Although the job losses in the U.S. don't seem as dismal, "Helicopter" Ben Bernanke wants to avoid Europe's and Japan's catastrophic situations.

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  • If You're Investing in Gold, Singapore Just Became More Important to You Singapore recently made a huge step forward in establishing itself as one of the biggest players in the global market for investing in gold.

    The Asian city's government repealed a 7% tax on gold and silver effective Oct.1. Now investors can store their gold in Singapore without costly value-added taxes.

    Singapore hopes the move will help the region morph into a precious metals trading market like London and Zurich.

    "It seems a little unfair to put a sales tax on what is essentially money. The removal of the GST on gold will allow Singapore to better compete with Hong Kong and other bullion trading centers in the region," Nick Trevethan, a senior commodity strategist at ANZ in Singapore told Reuters.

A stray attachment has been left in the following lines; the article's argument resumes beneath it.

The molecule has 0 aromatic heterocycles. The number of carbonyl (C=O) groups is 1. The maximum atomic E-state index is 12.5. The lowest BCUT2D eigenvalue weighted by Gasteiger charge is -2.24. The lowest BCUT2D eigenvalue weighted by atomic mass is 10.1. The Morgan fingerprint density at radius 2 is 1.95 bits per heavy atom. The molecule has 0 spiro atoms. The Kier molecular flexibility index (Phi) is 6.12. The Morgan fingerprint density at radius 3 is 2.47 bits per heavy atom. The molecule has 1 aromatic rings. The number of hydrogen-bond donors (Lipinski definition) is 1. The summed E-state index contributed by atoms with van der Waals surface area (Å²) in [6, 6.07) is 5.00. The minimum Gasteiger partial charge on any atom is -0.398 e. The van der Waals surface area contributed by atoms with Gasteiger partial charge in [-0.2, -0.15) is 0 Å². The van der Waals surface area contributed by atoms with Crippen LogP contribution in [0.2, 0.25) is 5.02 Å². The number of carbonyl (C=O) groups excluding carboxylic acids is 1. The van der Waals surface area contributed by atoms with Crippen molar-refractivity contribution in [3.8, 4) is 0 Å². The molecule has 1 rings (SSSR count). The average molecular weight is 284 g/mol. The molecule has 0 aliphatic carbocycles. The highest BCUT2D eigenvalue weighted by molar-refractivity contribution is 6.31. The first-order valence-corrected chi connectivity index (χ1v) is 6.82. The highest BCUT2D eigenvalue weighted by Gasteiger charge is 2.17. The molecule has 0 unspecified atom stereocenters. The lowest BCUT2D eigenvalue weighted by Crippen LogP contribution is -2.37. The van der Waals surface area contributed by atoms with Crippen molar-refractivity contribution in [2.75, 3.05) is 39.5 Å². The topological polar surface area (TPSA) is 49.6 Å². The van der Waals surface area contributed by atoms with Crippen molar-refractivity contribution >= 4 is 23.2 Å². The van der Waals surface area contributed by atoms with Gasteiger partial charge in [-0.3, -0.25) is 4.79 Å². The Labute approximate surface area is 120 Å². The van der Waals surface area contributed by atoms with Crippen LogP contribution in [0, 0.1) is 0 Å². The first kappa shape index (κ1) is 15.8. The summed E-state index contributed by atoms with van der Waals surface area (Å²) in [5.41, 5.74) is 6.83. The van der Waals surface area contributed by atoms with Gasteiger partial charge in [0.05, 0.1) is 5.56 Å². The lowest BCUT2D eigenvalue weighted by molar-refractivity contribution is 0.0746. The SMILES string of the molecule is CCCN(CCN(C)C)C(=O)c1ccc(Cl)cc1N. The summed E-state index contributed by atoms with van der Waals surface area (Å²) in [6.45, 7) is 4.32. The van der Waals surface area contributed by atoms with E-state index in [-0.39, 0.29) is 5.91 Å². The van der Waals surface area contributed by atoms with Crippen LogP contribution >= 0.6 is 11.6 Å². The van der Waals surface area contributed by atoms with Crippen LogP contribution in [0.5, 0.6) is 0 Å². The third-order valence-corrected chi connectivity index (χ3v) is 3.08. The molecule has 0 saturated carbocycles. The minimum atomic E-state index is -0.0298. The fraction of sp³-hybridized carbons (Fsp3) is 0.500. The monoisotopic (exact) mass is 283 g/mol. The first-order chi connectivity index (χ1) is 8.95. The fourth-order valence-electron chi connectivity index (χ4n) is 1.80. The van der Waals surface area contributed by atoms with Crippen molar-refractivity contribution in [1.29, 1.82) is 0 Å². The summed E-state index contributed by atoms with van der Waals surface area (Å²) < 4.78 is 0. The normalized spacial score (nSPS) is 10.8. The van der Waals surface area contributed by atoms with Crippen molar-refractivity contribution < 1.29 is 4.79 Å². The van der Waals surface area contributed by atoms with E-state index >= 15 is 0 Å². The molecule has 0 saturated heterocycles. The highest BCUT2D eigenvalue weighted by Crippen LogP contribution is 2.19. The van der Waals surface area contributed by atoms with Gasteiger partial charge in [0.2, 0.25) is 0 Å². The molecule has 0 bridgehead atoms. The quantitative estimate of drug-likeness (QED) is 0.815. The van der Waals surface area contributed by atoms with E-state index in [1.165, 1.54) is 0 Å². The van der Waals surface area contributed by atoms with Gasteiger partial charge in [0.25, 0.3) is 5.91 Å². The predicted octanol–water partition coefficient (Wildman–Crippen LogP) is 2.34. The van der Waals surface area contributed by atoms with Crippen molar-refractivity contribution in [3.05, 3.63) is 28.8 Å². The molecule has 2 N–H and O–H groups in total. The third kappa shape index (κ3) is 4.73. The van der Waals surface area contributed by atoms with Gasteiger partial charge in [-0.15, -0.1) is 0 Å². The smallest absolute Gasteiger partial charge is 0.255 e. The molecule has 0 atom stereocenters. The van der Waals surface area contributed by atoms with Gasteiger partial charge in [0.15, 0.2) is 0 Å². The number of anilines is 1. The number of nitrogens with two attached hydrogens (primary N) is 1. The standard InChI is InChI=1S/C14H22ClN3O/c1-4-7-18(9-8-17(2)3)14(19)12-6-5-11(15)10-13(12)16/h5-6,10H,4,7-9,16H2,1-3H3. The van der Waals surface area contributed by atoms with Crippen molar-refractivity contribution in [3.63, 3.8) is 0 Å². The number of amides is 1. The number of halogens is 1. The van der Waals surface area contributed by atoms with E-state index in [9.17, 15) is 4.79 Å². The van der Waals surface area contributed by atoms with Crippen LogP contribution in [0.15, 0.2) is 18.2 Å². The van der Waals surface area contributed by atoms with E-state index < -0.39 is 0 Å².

Singapore currently controls roughly 2% of global gold demand and aims to grow that share to some 10% to 15% over the next five to 10 years.

    The market expansion is expected to increase global demand for gold and silver bars and coins in the fourth quarter of 2012. An influx of precious metal traders to Singapore is also expected, with more commodity offices and bullion storage facilities to follow.

    Anticipating the opportunity, JPMorgan Chase & Co. (NYSE: JPM) opened a precious metals vault in the city in 2010.